Big day today with the Angel Orchestra workshopping the beginning of my new orchestral piece (went very well, thank you for asking!) so my Creative Pact time has been a little limited so I decided to do some thinking about improvisation and the role it’s played in this work.
I ended up writing a blog post on this which I’ve posted on caitlinrowley.com, but here I want to think a bit more about how it feels to be improvising in this piece. Because in spite of my general horror of improvisation, it’s felt like an entirely natural approach for this piece. True, it’s sort of part and parcel with the whole amateur-practice, follow-the-fear thing from my MFA project, but it wasn’t like I sat down and went “hmm. How can I use this to face my fears?”, it just happened.
I think a lot of this had to do with the fact that I wanted to use my voice, I knew whatever I did would be manipulated in Max/MSP and I had limited time in which to work. The very first time I ever sang solo in public was this year – sight-singing a page of John Cage’s Aria in front of Linda Hirst and an audience of proper singers – and while kind of terrifying (thank heavens I didn’t realise until a couple of hours later that that was effectively my debut as a singer!) it was also rather liberating, and I’m sure that that experience influenced my decision to use improvisation for the initial recordings.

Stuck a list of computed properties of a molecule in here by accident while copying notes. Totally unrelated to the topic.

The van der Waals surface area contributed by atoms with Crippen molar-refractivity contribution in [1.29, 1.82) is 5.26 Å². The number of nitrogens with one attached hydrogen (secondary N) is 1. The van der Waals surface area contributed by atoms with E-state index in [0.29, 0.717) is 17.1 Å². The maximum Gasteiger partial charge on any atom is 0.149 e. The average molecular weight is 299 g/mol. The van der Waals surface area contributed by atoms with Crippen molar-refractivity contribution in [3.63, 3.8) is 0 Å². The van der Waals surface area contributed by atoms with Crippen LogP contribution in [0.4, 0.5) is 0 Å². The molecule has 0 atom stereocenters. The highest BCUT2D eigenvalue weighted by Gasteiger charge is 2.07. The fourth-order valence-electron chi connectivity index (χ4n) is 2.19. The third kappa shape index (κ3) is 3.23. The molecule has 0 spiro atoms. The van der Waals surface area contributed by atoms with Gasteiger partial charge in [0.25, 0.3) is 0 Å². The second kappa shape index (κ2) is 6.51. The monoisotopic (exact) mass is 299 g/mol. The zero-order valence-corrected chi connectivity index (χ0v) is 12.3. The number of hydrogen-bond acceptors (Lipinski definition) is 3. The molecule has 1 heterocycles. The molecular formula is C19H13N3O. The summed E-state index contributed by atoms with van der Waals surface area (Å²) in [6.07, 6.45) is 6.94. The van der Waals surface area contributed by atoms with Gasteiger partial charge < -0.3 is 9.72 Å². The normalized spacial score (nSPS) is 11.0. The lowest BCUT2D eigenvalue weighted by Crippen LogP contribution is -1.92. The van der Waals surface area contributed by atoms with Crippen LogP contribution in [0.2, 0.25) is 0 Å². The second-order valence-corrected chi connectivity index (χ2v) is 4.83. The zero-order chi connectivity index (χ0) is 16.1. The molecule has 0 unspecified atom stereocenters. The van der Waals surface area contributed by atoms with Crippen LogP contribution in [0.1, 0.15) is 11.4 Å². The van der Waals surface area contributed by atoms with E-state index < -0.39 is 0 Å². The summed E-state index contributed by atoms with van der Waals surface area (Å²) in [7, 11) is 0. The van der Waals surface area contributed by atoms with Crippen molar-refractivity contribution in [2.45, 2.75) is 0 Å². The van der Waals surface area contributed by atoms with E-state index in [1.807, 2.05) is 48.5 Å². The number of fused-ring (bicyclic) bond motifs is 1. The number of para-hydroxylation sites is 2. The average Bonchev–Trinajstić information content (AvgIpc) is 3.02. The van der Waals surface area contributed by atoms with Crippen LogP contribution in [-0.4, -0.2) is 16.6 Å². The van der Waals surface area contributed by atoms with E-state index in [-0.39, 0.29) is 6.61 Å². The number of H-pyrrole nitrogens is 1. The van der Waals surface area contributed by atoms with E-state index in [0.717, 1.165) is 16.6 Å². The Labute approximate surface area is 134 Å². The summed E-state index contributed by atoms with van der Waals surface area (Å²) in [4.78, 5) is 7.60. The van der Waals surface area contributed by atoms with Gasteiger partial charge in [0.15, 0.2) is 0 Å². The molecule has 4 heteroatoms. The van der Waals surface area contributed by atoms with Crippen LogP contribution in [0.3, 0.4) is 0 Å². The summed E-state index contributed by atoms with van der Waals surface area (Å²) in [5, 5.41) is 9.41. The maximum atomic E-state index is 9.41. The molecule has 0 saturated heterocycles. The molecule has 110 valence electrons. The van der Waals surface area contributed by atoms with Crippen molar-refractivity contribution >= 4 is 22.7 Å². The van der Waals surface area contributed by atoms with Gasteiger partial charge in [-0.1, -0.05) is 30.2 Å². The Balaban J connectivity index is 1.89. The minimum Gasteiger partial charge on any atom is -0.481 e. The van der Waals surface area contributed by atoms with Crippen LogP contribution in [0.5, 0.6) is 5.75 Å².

The patch-improvising developed as I began to understand how Max/MSP works. At first I was just poking around to see what it would do, then as I discovered that I could change the sound on the fly and respond instantly, improvisation became a much more exciting idea than just setting up a process and watching it run.
Curiously enough, of course, setting up a process and watching it run is exactly what I’m working on doing with all these improvised pieces once they’re done. Possibly it would have made more sense the other way around, to have process-driven sections, improvised together into a hopefully coherent whole, but no 🙂
And the more improvisation I do as this project continues – the vocal recordings, the audio and video patch-improvisations – the more I feel I’d really like to work on developing a piece for live vocal and electronics performance, possibly using live vocal improvisation, which is a place I never thought I’d go.